Chronic pain management - II . Dr Vitul Manhas Dr Girish Sharma Dr Gian Chauhan. Cancer-related pain syndromes. Acute pain syndromes Acute pain associated with diagnostic procedures Acute pain caused by therapeutic interventions Acute infection Acute pain due to cancer itself
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Dr Girish Sharma
standard 21 G (gauge) green sharp bevelled injection needle, 22 G Huber side-holed needle used for intrathecal pump refills, 16 G Tuohyepidural needle marked in 1 cm graduations, 22 G short bevelled spinal needle, 24 G pencil point spinal needle, 22 G side-holed Sprotte spinal needle and
radiofrequency lesioning probe
Minimally invasive spinal procedures (e.g., vertebroplasty) may be used for the treatment of pain related to vertebral compression fractures.
Trigger point injections
These injections may be considered for treatment of myofascial pain
Unilateral facial pain such as perineural tumour invasion
Facial pain from multiple sclerosis
cardiac conduction problems (heart block) - arrhythmias during trigeminal ganglionolyis
Tumour invasion of the skull base distorts the anatomy
Patients who cannot lie still and co-operate fully with the procedure
● Haematoma in cheek
● Facial numbness
● Dysaesthetic facial pain (anaesthesia dolorosa)
● Loss of corneal sensation
● Motor deficit after mandibular lesioning
● Carotid artery puncture
● Intrathecal injection
● Retrobulbar haematoma
● Oculomotor weakness
● Cavernous sinus fistula
● Perioperative cardiac arrhythmias.
● Carotid puncture with haematoma
● Recurrent laryngeal nerve block occurs in 10% patients and produces hoarseness. Patients should eat or drink cautiously for several hours afterwards. Swallowing should be assessed with cool water first
● Brachial plexus block
● Phrenic nerve block
● Intravascular injection will produce a severe and rapid toxic reaction, as the vertebral artery will carry local anaesthetic directly to the brain
● Aspiration prior to injection cannot guarantee that the needle is not subarachnoid as the dura can act like a flap valve on the end of the needle. Injection into a dural sleeve will produce a ‘total spinal’
● Pleural puncture and pneumothorax are potential problems if the needle is either sited too low or directed caudad
● Osteitis and mediastinitis may occur after oesophageal puncture.
Lumbar psoas compartment block - Unilateral pain in the hip or leg, such as hip pain from fracture or Metastases
Paravertebral block - Nerve invasion from tumour, Radicular pain from spinal degeneration, Radicular pain from vertebral collapse
Intrapleuralblock - Unilateral chest wall pain over several levels such as due to malignancy, multiple rib fractures
Intercostal block - Rib fractures, Chest wall pain, Rib metastases
Brachial plexus block - Unilateral arm pain due to malignancy, radiation plexitis
Superior hypogastric plexus block - Pelvic pain due to gynaecological, distal gut, or urological malignancy
Presacral ganglion imparblock - Pelvic pain due to gynaecological, distal gut, or urological malignancy, Perineal pain.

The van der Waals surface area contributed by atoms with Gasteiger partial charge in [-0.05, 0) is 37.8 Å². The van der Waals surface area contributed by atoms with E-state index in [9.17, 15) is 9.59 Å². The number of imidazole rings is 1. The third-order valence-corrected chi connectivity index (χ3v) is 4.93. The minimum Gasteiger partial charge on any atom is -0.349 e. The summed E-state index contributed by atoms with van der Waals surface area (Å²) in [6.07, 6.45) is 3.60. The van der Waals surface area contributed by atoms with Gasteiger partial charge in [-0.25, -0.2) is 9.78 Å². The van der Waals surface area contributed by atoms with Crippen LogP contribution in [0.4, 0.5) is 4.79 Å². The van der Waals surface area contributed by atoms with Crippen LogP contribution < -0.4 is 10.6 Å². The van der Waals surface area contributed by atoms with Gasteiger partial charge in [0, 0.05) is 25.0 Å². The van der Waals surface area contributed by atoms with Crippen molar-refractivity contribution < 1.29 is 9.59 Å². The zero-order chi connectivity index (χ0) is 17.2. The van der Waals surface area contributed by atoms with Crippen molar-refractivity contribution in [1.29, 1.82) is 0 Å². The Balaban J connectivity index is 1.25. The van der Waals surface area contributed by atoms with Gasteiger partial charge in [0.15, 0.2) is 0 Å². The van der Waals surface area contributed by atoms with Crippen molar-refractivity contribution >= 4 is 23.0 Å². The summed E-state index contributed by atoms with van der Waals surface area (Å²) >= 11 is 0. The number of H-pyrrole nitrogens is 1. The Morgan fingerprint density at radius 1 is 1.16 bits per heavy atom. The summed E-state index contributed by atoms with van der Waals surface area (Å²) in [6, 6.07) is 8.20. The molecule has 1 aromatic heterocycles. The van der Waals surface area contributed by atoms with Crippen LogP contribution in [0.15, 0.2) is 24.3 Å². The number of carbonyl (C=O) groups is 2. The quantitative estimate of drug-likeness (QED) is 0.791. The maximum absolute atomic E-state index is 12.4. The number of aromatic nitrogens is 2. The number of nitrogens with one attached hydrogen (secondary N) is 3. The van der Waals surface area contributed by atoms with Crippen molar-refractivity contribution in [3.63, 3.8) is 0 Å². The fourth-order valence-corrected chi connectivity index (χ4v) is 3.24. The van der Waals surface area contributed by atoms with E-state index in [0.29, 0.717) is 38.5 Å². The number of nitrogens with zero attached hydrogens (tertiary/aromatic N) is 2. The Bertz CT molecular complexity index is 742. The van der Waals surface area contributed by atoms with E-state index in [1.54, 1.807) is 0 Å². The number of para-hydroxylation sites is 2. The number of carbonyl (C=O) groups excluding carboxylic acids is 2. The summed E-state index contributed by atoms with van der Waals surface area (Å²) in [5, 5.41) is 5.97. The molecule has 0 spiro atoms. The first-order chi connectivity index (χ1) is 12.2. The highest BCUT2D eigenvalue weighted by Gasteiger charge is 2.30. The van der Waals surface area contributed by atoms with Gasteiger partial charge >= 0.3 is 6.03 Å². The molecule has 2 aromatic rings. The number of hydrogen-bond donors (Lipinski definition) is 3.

Lumbar sympathetic block - Unilateral or bilateral ischaemic leg pain, Pain mediated via the sympathetic nervous system, Bilateral sympathectomy for rectal tenesmus
Epidural or caudal block - Back pain due to vertebral problems such as metastases, osteoporotic collapse, Coccydynia, Unilateral or bilateral leg pain such as radicular pain from degeneration or malignancy.
Intrathecalneurolytic injection of sacrococcygealnerve roots –
Pain affecting a limited number of dermatomes (sacral and coccygeal segments are the most appropriate), Perineal or rectal pain such as that from vulvaltumours or fungating rectal tumours, Patients who already have a urinary catheter and stoma do not risk incontinence
Phenol(6–12%) appears to coagulate proteins.
Phenol neurolytic mixture is a combination of carbolic acid, phenicacid,phenylicacid, phenyl hydroxide, hydroxybenzene, and oxybenzene. It is prepared in water or in glycerine.
Glycerine + phenol = slow diffusion , hyperbaric
Water + phenol = much more neurolytic
A concentration of at least 7–8% is needed for neurolysis.
It may take 24–48 hours after injection for the full effect to be
Larger systemic doses of phenol (>8.5 g) are toxic leading to seizures and cardiovascular and central nervous system depression.
Ethyl alcohol (50–100%) causes extraction of membrane phospholipids and precipitation of lipoproteins in axons and Schwann cells.
For peripheral nerve blocks, alcohol may be given undiluted, but for sympathetic blocks in which large volumes are injected, it is given in a 1:1 mixture with bupivacaine.
Glycerol is used for neurolysis of the trigeminal ganglion. It is considered a mild neurolytic; however, like all of these agents there is potential for adverse effects on motor function and sphincters
The temperature at the tip of a cryoprobe rapidly drops as gas (carbon dioxide or nitrous oxide) at a high pressure is allowed to expand.
The probe tip, which can achieve temperatures of –50 to –70°C, is introduced via a 16- to 12-gauge catheter.
Electrical stimulation (2–5 Hz for motor responses and 50–100 Hz for sensory responses) helps confirm correct positioning of the probe.
Cryoablation may be used in the care of selected patients (e.g., postthoracotomy pain syndrome, low back pain [medial branch], and peripheral nerve pain).
Botulinum toxin may be used as an adjunct for the treatment
of piriformis syndrome.